The rule of the gun in Central Africa, the Sahel and East Africa – soldier-rebels, rebel-soldiers, robber-soldiers and other identities built with guns
Reading Marielle Debos’s excellent and innovative book on earning a living through the gun (Debos, 2016) and the concept of the “inter-war” as state of not war but not peace in Chad, I was struck by the power of the argument and that the idea of shifting identities that all have possession of weapons as a core element – possession to prosecute war, earn a livelihood or provide for or protect one’s own community – could be applied to many societies in conflict or trying to recover from it across a belt from the north of Kenya right across to Mali. This was reinforced by reading Alan Boswell’s analysis of violence in South Sudan, The genocidal logic of South Sudan’s “gun class” and the account of a recruit and then deserter from Joseph Kony’s Lord’s Resistance Army (LRA) in the book When the Walking Defeats You.
It was then reinforced by recent news reports of the raiding of farming communities in Nigeria by armed Fulani livestock herders and cattle raiding by well-armed groups in Kenya. Very different narratives and causes, but a common thread in the access to modern automatic weapons and the way in which the proliferation of small arms across regions of Africa affected by conflict or adjacent to chronic conflicts have brought misery and a means for the desperate, unscrupulous or those who have known nothing but conflict and brutality in their lives to earn a livelihood or supplement the meagre rewards of nomadic pastoralism through raiding or other forms of violence.
This phenomenon is nothing new. In 2001, Michael Fleshman wrote an important account of the negative effects of the wide availability of small arms in eastern and central Africa Counting the cost of gun violence in Africa Recovery. He recounted how in northern Kenya the availability of automatic weapons from conflicts in Somalia, Sudan, Ethiopia and Uganda had transformed the centuries old problem of cattle raiding between Pokot, Turkana, Samburu and other communities from small-scale violence into serious community conflicts. The ability of elders to mitigate the effects of raids through payment of blood money was being destroyed by the death tolls and revenge killings brought about by the escalation in loss of life and firepower through access to AK-47s. He detailed the impact of modern military weapons on the Pokot and surrounding communities “was brought tragically home in early 2001, when Pokot youth opened fire on a rival settlement, killing 47 people, burning down the village and transforming the almost-ceremonial tradition of cattle raiding into an occasion for human slaughter.” He quoted a young Pokot man as saying, “Guns are changing things,” with an older man adding, “The young ones, they don’t respect elders.” A third man said, “If you don’t have a weapon, “your grave is open.”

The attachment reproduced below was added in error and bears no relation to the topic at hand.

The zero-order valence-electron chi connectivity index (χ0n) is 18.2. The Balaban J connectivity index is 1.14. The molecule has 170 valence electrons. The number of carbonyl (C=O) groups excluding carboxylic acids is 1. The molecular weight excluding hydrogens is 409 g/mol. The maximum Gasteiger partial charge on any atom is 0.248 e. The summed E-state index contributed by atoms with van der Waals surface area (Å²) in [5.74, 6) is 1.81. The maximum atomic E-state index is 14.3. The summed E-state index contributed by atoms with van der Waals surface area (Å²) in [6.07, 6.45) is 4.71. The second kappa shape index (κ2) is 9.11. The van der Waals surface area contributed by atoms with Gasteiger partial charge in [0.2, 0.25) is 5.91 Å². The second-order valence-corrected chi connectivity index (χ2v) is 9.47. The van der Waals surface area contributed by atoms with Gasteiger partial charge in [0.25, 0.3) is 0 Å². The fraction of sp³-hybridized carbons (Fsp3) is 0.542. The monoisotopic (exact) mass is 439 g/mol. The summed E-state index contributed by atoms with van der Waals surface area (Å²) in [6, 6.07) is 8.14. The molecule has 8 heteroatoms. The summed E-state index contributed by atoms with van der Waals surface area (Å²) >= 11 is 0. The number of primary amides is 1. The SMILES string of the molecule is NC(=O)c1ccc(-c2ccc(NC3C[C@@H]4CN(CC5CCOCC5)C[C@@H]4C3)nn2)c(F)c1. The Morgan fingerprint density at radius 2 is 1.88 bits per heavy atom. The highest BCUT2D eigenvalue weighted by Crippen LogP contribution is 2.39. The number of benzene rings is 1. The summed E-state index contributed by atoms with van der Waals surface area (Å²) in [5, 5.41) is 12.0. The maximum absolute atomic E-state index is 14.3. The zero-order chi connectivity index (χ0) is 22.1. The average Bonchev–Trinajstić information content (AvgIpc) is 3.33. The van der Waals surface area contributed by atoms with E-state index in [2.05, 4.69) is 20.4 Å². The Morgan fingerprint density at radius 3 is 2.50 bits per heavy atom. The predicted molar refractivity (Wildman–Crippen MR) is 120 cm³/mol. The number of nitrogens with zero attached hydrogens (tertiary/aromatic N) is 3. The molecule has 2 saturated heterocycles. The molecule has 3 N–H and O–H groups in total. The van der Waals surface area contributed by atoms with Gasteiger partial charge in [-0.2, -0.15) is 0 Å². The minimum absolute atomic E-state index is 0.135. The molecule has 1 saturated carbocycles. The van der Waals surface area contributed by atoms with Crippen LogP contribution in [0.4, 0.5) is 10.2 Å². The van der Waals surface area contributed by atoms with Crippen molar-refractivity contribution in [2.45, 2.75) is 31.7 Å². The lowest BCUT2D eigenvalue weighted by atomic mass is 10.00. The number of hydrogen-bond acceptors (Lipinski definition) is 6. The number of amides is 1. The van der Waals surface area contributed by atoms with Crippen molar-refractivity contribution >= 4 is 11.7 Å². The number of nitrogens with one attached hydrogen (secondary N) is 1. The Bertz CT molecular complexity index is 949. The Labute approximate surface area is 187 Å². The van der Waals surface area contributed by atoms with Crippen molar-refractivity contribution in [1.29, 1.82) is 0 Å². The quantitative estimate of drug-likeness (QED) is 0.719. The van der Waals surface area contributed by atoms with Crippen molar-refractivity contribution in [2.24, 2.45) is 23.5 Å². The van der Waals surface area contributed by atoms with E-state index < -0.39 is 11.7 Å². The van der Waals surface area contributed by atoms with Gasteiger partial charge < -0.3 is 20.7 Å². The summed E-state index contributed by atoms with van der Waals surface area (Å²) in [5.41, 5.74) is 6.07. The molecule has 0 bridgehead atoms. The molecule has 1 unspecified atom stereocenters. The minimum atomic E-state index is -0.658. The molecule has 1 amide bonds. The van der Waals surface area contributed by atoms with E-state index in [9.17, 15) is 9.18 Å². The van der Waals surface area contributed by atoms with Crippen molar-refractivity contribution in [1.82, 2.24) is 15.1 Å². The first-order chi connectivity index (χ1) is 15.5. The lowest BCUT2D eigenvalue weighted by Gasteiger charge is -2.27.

Little has changed and, if anything, years more conflict in South Sudan, Somalia, the DR Congo, Central African Republic, Chad and Nigeria have worsened the problem. The accounts I mentioned at the start are but to be found now in the news and in more academic studies in recent months that look at the consequences of war, the wide availability of small-arms and the use of weapons. They emphasise that guns are not just a means of waging war, carrying out rebellions or defending communities from attack, but are an economic resource that can bring both status and livelihoods in areas where the absence of war does not mean peace.
Debos captures it well in her thoroughly researched book, arguing that being armed and experienced in the use of arms becomes a metier, a practical occupation or profession which “refers to the activities of those who have lived by the gun for years, being alternately or simultaneously soldiers, rebels and road bandits” (Debos, 2016, p. 3). While the Chadian examples she details differ from the circumstances of South Sudan, regions of Nigeria that form part of the nomadic range of Fulani herders, Central African areas plagued by the marauding of the LRA or areas of northern Kenya where cattle-raiding is a common and increasingly bloody activity, there is a common strand that in these areas all suffer from the actions of those who choose to live by the gun or supplement other livelihoods by aiding, extortion and selling themselves to politicians, movements or factions that have periodic needs for armed men.